Kathy Cunning Shearer '69 and Rees Shearer '68

Crafting Social Change

Kathy Cunning Shearer ’69 and Rees Shearer ’68

Bill Phillips

In 1971, Rees Shearer was serving as a Vista volunteer in Georgia when he got a New Year’s greeting from his draft board stating he had sixty days to find an alternative service job to fulfill the requirements necessary to maintain his conscientious-objector status. So, on short notice, he moved to rural Washington County, Virginia, to start a craft cooperative with his wife, Kathy Cunning Shearer. That was the beginning of a lifetime commitment by the couple to preserve and improve the quality of life in southwest Virginia’s Appalachian Mountains.

Experiences at Duke helped awaken the Shearer’s interest in constructive social change, they say. Classroom professors opened their eyes to the tragedy of the Vietnam War and human-rights issues, and the peaceful Vigil at Duke in the spring of 1968 showed them that civil group action could effect positive change. (The Vigil, prompted by the murder of Martin Luther King Jr., focused on better pay and treatment of Duke’s black service workers.)

The craft cooperative, known as the Cave House and located on Main Street in Abington, brought the quilting, woodworking, and pottery skills of mountain folk—including the newly formed Holston Mountain Artists—to a wider market and increased their incomes. It became an important stop for tourists visiting the legendary Martha Washington Inn and Barter Theatre.

By the mid-’70s, the Shearers were living on a small farm, keeping bees and raising goats, rabbits, sheep, and ducks. To this they added their own batik cottage industry, while raising their young son. As they lived this “back-tothe- land” experience, their desire to be involved in the economic and political life of the community mounted. Rees helped educate county residents about American policies affecting Central America and other peace, justice, and energy issues. Kathy worked with a local welfare-rights group of lowincome women and collected oral histories from farming people.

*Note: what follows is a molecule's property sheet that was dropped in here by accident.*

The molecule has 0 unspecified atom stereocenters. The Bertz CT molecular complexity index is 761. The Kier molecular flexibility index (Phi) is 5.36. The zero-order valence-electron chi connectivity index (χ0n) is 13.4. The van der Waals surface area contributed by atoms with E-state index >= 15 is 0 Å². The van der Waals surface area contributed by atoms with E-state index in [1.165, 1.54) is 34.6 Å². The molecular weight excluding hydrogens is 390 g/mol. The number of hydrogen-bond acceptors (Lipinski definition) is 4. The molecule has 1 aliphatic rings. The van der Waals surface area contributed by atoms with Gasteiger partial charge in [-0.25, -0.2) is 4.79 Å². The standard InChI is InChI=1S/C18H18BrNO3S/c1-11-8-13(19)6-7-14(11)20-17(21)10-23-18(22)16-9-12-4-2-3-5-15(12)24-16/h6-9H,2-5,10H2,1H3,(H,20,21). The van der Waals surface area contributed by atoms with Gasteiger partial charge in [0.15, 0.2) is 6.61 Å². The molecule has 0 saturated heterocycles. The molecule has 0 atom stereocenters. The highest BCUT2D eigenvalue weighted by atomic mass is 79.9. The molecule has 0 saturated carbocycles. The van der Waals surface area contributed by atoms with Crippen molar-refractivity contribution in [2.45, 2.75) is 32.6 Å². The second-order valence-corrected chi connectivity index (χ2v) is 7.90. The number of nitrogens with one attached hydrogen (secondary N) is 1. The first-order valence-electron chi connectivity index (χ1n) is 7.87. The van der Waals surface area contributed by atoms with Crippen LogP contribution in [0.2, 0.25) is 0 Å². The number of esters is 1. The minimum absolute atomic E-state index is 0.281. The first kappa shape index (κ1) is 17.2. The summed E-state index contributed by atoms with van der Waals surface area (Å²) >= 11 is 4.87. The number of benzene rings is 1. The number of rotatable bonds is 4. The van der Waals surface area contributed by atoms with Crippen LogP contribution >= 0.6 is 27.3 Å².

Starting in 1977, citizens in nearby Brumley Gap, Virginia, found themselves fighting a hydro-electric pumped storage dam—a project that would have flooded their valley. Rees worked with the citizens on their “Not by a Dam Site” campaign, which combined mountain folksiness with Bible verses as residents of the small valley hand-lettered Old Testament warnings on sheets of plywood planted in their yards. Eventually, the power company abandoned the project.

Some years later, while working as a school counselor, Rees learned of a plan to privatize Interstate 81 in Virginia and turn it into a $13 billion eight-lane conduit for tractor trailers. It took seven years of grassroots campaigning, but the company proposing the project withdrew and the project collapsed. He also started an advocacy group for an electric-powered rail alternative to truck fleets. His organization’s website—www.steel interstate.org—is now the networking site for a national rail revival movement.

Kathy has worked for many years with families in remote, impoverished areas. A major part of that work was directing the Indoor Plumbing Project for a four-county area. At the end of the twentieth century, nearly 350 homes in Dante, the former headquarters town of a major coal company, were still discharging raw sewage into the local creek. Home by home, she worked with the residents and local officials to devise a plan to install a public sewer and bring the plumbing up to standard.

During this project, she grew close to the families in Dante, and they poured out their life stories to her. Realizing these were stories worth saving, she began collecting them along with all the photos that people had begun pulling out of dusty shoe boxes. The result was the voluminous oral history, Memories of Dante: The Life of a Coal Town, published in 2001. The success of that book was followed by two more oral histories written, edited, and published by Kathy on the state’s towns of Cleveland and Wilder. Kathy established Clinch Mountain Press to handle her publications as well as other fiction and nonfiction works on mountain life.

The Holston Mountain Artisans craft cooperative marks its fortieth anniversary this year, a testimony to the Shearers’ enduring contribution to the quality of life in southwest Virginia.

Phillips ’67 is a lifetime North Carolina resident involved in education, folklore, home building, writing, and photography.

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